Day 21: Denver to Granby, CO

The day started off wonderful with an interview with KUSA/NBC and a visit to Marley Coffee in Denver.  Marley has been such a great supporter of our cause.  The company’s headquarters in Denver is the coolest headquarters ever. I was even asked to ride my bike through it.  It was great to meet the wonderful Marley employees. Thanks for all of your support.

Interview with Gary Shapiro at KUSA in Denver

Interview with Gary Shapiro at KUSA in Denver

 

Today’s journey was perhaps the roughest I have experienced in all five rides. It started off so well.  Jim, a recent Notre Dame graduate and captain of the Notre Dame Cycling Team last year, joined us for the first part of the ride to Estes Park. On the way, we climbed to 8,000 feet and then descended to about 7,000 feet.

Jim and Greg

The real feat was ahead of us as the next climb was to an elevation over 12,000 feet. It started to rain in Estes Park; at 8,000 feet, the hail started; at 9,000 feet, we had thunder and lightning, snow, and sleet. When the wetness finally stopped, the wind gusts picked up in unpredictable blasts. On top of all that, I was really feeling the effects of the high altitude. I was tempted to call it a day. But I looked down at those bright-colored bracelets on my wrist for the NPC kids—Adam, Dillon, Julia, Tyler, the Parseghian children—and I felt a fresh surge of energy.

Denver to Granby

The moms and dads and children impacted with NPC know what real challenges are, day in and day out. I have seen their virtues close up—their kindness and courage, their generosity and grit, their perseverance and hope. I have seen the determination, creativity, and passion of the scientists who keep pushing the envelope and overcoming obstacles, year in and year out, in their pursuit of a treatment for NPC. If the families and researchers can continue to persevere, I can handle one day of bad weather on the Road to Discovery across the Rockies.

Seventy of those researchers from around the globe and some of those families gathered last week in Notre Dame’s Jordan Hall of Science for the fifth annual Michael, Marcia & Christa Parseghian Scientific Conference for Niemann-Pick Type C Research. This dedicated group of researchers shared their most recent findings, which included identifying connections that deepen our understanding of this terrible disease and creating new opportunities for therapeutic development.

The conference kicked off on Thursday afternoon with a presentation from Stanford University’s Suzanne Pfeffer, a biochemist who is studying the role of membrane proteins in cholesterol trafficking. A particular highlight of the session was the exciting work of Dr. Guosheng Liang from the University of Texas Southwestern Medical Center. Dr. Liang is using new gene editing technology in order to create a new NPC mouse model and is looking in to potentially applying the same method for gene therapy in those afflicted with NPC. The evening concluded with an elegant reception and dinner at the Morris Inn and presentations from Cindy Parseghian and Dr. P.J. Brooks, health science administrator in the Office of Rare Disease Research at the National Institutes of Health.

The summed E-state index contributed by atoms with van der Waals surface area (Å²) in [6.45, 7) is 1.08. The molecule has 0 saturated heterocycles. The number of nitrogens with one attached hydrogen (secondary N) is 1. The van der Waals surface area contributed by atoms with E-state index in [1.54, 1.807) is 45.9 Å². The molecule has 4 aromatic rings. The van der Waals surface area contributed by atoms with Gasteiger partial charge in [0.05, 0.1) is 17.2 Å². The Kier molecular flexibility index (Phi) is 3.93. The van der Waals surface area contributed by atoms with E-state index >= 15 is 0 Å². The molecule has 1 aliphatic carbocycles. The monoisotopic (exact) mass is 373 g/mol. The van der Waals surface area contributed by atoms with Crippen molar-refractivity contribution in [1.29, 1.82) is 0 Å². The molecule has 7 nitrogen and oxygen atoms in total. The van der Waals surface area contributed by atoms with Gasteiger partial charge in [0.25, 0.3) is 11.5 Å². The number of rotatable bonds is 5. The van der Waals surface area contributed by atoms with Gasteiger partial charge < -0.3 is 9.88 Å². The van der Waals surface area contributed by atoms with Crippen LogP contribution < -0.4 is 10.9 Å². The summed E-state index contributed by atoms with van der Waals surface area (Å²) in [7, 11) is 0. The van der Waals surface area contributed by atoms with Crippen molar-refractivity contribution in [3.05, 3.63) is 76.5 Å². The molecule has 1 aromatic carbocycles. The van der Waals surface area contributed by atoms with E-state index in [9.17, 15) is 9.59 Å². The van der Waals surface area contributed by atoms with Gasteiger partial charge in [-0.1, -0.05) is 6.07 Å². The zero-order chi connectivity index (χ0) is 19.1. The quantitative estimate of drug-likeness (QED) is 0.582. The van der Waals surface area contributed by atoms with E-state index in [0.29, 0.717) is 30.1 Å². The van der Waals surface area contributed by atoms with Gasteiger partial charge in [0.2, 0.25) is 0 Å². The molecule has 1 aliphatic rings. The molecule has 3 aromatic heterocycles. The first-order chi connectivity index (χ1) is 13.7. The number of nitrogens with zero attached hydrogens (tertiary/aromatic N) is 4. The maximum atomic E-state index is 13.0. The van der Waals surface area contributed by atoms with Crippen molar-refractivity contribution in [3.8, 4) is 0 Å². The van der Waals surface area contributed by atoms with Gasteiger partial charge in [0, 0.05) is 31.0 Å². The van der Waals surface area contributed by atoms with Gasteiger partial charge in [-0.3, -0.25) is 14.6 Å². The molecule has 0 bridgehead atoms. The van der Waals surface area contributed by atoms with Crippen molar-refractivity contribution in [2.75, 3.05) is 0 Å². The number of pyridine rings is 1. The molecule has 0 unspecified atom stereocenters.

The conference started early on Friday, which was a particularly special day since it included several presentations from Notre Dame researchers. Professor Paul Helquist and Professor Olaf Wiest from the Department of Chemistry & Biochemistry presented their most recent efforts to design and synthesize cholesterol analogues that are now available to structural biologists to probe the transfer of cholesterol between proteins, a critical process related to NPC. Several other researchers including Dr. Ed Holson of Broad Institute, Dr. Fred Maxfield of Cornell Medical College, and Dr. Dan Ory of Washington University Medical School, presented their most recent findings on the use of histone deacetylase (HDAC) inhibitors to combat NPC, an area of research initiated by Professors Helquist and Wiest. Dr. Suhail Alam, a researcher in Notre Dame’s Boler-Parseghian Center for Rare and Neglected Diseases, presented a study of the effect of a combination therapy on a mouse model of the disease. The morning concluded with updates on two current clinical trials through presentations from Dr. Denny Porter (NIH) and Ben Machielse from the small company Vtesse. Dr. Porter is leading both trials of SAHA, an HDAC inhibitor, and cyclodextrin.

The afternoon saw two additional contributions from our Notre Dame family of scientists. Professor Kevin Vaughan presented beautiful results of live imaging of NPC cells demonstrating the potential importance of the motor protein StARD9 in cholesterol transport. In addition, Professor Rich Taylor updated the conference on his group’s discovery of a new class of compounds, RNA splicing modulators, with the ability to correct cholesterol trafficking in NPC cells. After a vibrant afternoon poster session that included presentations from several Notre Dame graduate and undergraduate students, the day wrapped up with a visit and dinner at South Bend’s Studebaker National Museum. This year’s conference concluded on Saturday morning with several additional presentations including details on the mechanism of action of cyclodextrin-mediated reversal in NPC disease.

With each and every conference, the scientists in this field come closer to fully understanding this disease and identifying the key to unlocking a treatment. A special note of gratitude to the conference organizers, Allen Utterback  and Jenna Rangel in the dean’s office in the College of Science, as well as Professors Holly Goodson and Rich Taylor.



1 Comment so far

  1.    John McGreevy on June 22nd, 2015

    Inspiring!